Thursday, February 3, 2011

The Global Fund

Diseases like Tuberculosis, AIDS and Malaria are not just found in poor countries but can be a direct cause of that poverty as they take up valuable healthcare resources, reduce manpower and deter tourism. Many African countries have been heavily hit by all three of these diseases and it is often impossible to consider them independently.

The Global Fund to Fight AIDS, Tuberculosis and Malaria was created to dramatically increase resources to fight three of the world's most devastating diseases, and to direct those resources to areas of greatest need. Since its creation in 2002, the Global Fund has approved funding of $ 21.7 billion for more than 600 programs in 150 countries.

Unfortunately the Global Fund is in the news recently for all the wrong reasons. Can the Global Fund weather the corruption storm?
Until a few days ago, the Global Fund to fight Aids, TB and Malaria had the enviable reputation of being one of the cleanest and safest channels of donor money to the poor in the developing world. Everybody knows there is corruption in Africa - but it never tainted the Global Fund. But now Germany, the third biggest donor to the fund after the US and France, has suspended the €200m it pledged for 2011, asking for an investigation into the fraud and misuse of money in four countries - Mauritania, Mali, Zambia and Djibouti. Ireland has also put its wallet away for the moment, delaying a decision on whether to continue its donations to the fund.
The total amount of money involved is US$34m. That is 0.3% of the $13bn the fund has dispensed for disease-fighting programmes since 2007.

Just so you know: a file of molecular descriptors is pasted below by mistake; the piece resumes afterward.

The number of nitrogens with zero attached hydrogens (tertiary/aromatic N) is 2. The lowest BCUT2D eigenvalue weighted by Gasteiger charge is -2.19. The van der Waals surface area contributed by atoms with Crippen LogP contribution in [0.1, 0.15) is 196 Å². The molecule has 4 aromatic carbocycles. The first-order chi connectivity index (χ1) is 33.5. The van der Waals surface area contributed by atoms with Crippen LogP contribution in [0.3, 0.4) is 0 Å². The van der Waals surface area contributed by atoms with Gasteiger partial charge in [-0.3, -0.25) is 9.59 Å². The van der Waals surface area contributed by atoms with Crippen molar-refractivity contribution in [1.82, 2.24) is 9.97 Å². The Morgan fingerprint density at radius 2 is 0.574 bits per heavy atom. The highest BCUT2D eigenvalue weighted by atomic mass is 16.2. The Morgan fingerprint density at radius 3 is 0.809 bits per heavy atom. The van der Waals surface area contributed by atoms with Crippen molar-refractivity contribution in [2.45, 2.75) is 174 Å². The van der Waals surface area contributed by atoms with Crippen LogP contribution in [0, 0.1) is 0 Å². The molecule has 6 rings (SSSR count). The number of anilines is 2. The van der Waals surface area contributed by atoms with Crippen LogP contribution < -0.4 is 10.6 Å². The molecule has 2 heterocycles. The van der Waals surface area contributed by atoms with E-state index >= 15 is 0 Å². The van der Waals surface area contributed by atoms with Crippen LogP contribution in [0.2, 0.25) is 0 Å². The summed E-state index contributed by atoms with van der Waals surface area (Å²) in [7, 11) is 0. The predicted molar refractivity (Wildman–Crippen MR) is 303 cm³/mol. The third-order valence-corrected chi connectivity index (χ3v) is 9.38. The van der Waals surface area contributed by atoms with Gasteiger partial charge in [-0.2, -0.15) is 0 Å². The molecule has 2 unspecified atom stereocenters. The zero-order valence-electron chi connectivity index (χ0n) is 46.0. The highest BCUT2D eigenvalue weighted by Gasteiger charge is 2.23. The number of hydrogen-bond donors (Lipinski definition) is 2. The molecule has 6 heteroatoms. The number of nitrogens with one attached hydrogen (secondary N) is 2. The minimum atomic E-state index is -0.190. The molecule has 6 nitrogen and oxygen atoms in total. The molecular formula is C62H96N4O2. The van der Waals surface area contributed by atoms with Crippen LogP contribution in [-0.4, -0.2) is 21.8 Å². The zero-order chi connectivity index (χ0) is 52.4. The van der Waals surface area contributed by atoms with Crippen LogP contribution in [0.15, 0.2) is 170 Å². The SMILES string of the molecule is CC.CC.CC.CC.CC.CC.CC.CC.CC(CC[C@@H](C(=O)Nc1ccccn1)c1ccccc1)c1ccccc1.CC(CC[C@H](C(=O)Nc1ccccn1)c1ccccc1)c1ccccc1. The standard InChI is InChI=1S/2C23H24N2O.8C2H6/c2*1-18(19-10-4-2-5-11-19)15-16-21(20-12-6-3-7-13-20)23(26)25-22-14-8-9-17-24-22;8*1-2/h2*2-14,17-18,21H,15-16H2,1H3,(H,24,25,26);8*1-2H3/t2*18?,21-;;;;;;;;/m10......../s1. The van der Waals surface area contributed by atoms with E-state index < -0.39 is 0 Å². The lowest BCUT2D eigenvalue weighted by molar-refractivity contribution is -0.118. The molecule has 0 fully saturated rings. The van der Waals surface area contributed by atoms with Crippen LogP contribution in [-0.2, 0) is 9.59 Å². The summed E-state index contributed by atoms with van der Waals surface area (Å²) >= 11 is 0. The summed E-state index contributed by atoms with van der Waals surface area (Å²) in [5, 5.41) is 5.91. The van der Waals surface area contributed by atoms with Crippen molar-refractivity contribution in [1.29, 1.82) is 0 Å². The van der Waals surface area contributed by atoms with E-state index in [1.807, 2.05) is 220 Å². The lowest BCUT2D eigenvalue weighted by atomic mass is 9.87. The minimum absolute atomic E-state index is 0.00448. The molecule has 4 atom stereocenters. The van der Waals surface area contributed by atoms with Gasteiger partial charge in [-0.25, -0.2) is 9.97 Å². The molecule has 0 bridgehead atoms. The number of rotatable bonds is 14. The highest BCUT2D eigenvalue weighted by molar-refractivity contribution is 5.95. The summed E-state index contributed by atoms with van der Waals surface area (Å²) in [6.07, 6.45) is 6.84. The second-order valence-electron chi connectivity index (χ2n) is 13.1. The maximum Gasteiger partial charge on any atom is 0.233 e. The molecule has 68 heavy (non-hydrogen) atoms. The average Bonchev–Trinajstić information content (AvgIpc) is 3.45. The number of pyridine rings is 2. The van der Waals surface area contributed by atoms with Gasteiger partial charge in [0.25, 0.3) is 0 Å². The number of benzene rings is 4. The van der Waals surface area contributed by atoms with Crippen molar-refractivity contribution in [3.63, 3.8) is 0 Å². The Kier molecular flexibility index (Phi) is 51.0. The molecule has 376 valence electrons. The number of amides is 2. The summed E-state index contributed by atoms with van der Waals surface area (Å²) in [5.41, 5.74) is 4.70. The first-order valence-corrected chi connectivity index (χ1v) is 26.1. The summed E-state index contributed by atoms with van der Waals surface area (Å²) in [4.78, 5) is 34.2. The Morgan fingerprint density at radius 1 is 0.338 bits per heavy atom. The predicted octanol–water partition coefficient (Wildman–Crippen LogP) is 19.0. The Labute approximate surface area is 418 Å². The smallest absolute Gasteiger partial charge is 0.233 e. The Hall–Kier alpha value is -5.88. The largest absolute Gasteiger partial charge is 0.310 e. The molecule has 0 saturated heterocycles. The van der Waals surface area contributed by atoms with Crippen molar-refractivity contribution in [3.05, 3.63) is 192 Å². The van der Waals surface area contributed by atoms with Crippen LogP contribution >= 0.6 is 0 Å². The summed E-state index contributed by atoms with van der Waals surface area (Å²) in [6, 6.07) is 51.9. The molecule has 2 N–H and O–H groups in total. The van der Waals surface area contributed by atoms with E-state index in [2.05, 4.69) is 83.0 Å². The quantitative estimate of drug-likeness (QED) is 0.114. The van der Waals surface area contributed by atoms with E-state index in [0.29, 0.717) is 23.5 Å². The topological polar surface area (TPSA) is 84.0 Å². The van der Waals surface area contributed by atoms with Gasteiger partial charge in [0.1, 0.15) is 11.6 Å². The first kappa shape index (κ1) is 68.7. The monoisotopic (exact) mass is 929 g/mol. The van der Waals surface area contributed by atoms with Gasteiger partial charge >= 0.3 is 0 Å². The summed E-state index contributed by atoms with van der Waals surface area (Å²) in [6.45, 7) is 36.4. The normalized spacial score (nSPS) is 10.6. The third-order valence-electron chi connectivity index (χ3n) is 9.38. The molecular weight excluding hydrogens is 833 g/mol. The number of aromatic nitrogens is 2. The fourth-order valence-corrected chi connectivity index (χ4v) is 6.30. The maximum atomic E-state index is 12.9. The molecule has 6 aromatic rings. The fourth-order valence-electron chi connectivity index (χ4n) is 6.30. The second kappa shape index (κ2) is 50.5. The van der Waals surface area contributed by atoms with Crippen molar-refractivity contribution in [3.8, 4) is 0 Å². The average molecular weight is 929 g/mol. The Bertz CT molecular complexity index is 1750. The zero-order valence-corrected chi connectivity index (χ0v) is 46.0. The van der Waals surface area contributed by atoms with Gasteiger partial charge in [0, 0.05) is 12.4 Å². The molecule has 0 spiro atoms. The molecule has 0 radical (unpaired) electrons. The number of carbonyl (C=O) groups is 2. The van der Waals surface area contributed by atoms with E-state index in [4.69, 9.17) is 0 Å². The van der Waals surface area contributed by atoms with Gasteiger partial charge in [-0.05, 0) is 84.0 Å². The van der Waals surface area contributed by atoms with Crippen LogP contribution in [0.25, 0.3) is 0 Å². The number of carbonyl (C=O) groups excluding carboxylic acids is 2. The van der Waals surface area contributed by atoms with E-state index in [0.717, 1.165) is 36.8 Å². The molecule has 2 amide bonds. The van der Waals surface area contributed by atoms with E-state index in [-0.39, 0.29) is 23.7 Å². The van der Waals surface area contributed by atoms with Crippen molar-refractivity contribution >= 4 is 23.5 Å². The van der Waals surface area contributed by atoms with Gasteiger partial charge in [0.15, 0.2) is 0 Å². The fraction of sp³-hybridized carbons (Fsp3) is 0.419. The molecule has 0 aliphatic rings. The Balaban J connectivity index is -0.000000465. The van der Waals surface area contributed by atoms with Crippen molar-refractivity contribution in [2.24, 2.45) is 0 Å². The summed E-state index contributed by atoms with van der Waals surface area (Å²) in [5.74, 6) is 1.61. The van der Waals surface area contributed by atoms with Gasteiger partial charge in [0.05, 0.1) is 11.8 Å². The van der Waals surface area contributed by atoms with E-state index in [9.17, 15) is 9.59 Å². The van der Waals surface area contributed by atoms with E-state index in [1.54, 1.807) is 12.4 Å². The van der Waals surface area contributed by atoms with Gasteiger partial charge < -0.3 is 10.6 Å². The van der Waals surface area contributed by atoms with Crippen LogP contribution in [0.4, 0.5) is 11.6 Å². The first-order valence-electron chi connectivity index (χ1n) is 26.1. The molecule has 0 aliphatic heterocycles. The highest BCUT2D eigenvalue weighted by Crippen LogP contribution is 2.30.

So given that 0.3% ended up in the wrong hands is pretty good going - as many an NGO or business working in Africa will tell you. This should have been a storm in a teacup. But the agency story was followed up by Fox News, which laid into the fund with both fists.
But the real fear for the fund's supporters will be that the storm may have been whipped up by those who want the US to slash its spending on foreign aid and will not only have the Global Fund in their sights, but also the UN. The Global Fund is already short of the money it hoped it would have to pass on to developing countries in the next two years. If the US cuts back, there can be no doubt that the cost will be measured in lives.

This is very depressing news. There is broad agreement between both democrats and republicans in this country that government spending needs to be cut. But no-one can agree on what should be cut. With one exception - there is strong public support for cutting foreign aid

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